Messy. It also takes a lot of time to process everything. You can put it all in a single line and avoid the intermediary files, if you're prepared to stare at a blank screen and wait for several minutes.

            The quick and dirty approach

            I was trying to look for a) installation logs; b) some sort of database where brew would store the information I was trying to extract (and that brew info has access to). Most of the 'logs' I found were actually related to patching individual packages (so that if something goes wrong, you can presumably email the maintainer). However, by sheer chance, I also noticed that every package has an INSTALL_RECEIPT.json inside /usr/local/Cellar/, which seems to have the output of brew info --json=v1 package-name. Whatever the purpose of this file, it has a precious bit of information: it has been created on the date that this package was installed!

            That was quite a bit of luck for me, because now I could simply stat this file and get its creation timestamp. Because the formula directories are quite well-formed and easy to parse, I could do something very simple, just using stat and some formatting things which took me an eternity to figure out (mostly because stat under BSD-inspired Unixes has different options than those popular with the SysV-inspired Linux).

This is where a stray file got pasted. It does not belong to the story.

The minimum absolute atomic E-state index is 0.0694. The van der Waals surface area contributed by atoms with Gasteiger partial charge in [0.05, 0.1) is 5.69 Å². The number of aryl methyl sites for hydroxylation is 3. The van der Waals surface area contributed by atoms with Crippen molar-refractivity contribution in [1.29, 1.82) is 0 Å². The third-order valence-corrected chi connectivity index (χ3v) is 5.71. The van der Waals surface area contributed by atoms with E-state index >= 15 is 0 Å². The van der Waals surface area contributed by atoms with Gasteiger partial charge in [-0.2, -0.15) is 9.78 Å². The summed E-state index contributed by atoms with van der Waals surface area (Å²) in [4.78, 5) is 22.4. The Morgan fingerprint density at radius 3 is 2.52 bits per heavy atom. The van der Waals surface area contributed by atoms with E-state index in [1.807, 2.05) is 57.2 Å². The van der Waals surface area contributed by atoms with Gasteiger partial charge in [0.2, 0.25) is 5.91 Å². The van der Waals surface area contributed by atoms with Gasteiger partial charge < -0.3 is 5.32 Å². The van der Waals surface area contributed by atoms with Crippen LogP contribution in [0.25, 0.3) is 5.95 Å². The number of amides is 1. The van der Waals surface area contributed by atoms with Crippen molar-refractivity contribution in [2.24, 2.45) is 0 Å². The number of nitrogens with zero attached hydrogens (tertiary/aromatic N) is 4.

For example, to get the last 40 installed formulae:



            Answered 2021-Jun-06 at 05:31

            The "brew list" command has a -t option:

            Sort formulae and/or casks by time modified, listing most recently modified first.

            Thus to get the most recent 40, you could write:


            Community Discussions, Code Snippets contain sources that include Stack Exchange Network


            No vulnerabilities reported

            Install bottle

            You can download it from GitHub.
            You can use bottle like any standard Python library. You will need to make sure that you have a development environment consisting of a Python distribution including header files, a compiler, pip, and git installed. Make sure that your pip, setuptools, and wheel are up to date. When using pip it is generally recommended to install packages in a virtual environment to avoid changes to the system.


            For any new features, suggestions and bugs create an issue on GitHub. If you have any questions check and ask questions on community page Stack Overflow .